This feature film is really quite special when you spend time with it. Of the four movies in this set, this one gives the most thoughtful examination to the at-times helpless character of Charlie Brown. While not verging on therapy session territory, Charlie Brown is a kid who has to come to terms with a lot of the shortcomings that pop up within his life – of which there are many. You really feel for this character, as he has never really done anything to deserve all of the ridicule from his peers. This is what makes his journey to the spelling bee such a special time; Charlie Brown is a blockhead, but that does not mean he cannot succeed at times. The film does not go overboard or unrealistic with this bright spot in his life, but it does find a great number of ways to bring big laughs out of the dynamic between Charlie Brown and his friends. Not only is this narrative filled with big fun and memorable moments, but it provides a nice life lesson that only further elevates the status of this picture.
Snoopy, Come Home (1972)
When Snoopy receives a letter from his original owner Lila, he goes to visit her in the hospital while Charlie Brown and the gang are on the lookout for him. Suddenly, Snoopy feels that he must go live with Lila, but must say goodbye to all his friends. In his adventure to the hospital, he encounters numerous “No Dogs Allowed” signs, an annoying little girl who desires to keep him, and more!
Like A Boy Named Charlie Brown, Snoopy Comes Home provides a deeply emotional and thoughtful portrait of everyone’s favorite beagle, Snoopy. This story explores themes of confronting one’s place in the world in relation to the bigger picture. In the beginning, the friendship between Charlie Brown and Snoopy is somewhat strained due to the general passage of time and taking one another for granted. It is only when they are separated that they can begin to appreciate the special connection they have between one another. Charlie Brown realizes he may get frustrated at times having to take care of Snoopy, but he would not trade anything in the world for the friendship between them. At the same time Snoopy goes on both a physical and existential journey with Woodstock on which he will have to decide which direction he feels his life should take. These are highly relatable themes that are tackled with equal parts humor and emotion. The way in which this film dials back the dialogue and allows the story to play out through visuals and musical cues is quite impressive and projects a confidence it has in the audience. This is a truly wonderful piece of storytelling.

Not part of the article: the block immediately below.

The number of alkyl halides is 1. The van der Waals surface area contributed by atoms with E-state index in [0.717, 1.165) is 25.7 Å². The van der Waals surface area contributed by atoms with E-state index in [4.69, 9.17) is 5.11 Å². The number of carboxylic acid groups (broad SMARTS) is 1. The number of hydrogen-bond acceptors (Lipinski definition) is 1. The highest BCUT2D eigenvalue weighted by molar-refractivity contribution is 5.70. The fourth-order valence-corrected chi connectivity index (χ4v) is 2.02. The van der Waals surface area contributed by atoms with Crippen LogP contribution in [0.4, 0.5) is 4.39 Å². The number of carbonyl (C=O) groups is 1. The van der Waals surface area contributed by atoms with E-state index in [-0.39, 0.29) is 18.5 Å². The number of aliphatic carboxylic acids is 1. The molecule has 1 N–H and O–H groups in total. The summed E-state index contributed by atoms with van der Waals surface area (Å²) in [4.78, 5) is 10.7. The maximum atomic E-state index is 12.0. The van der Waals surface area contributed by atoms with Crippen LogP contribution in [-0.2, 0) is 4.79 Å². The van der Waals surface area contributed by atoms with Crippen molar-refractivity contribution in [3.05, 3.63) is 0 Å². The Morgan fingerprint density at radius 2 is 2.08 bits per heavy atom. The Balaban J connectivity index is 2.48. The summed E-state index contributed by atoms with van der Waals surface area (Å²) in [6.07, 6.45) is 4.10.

The Snoopy 4-Movie Collection makes its Blu-Ray bow with a pretty strong 1080p transfer. Both A Boy Named Charlie Brown and Snoopy Come Home were released previously on Blu-Ray, while the other two are making their format debut. All four discs are roughly the same quality, but the two debuts are a bit stronger in the end. The standout aspect of these discs is the vibrant colors that hold up well in contrast, consistency and vitality. There is a pretty mild undercurrent of nicks and scratches to these films, but they are in much better shape than any television broadcasts you may have seen and it does not prove to be a huge distraction. The natural film grain has thankfully not been digitally scrubbed away with a nicely resolved layer present on all four discs. The transfer does reveal a pleasing amount of detail and clarity within the animation. The black levels have a fine depth to them in the few sequences where the animation switches to a nighttime setting. While a major restoration may have cleaned up these films some more, the transfer on these discs should prove to do the trick for most viewers.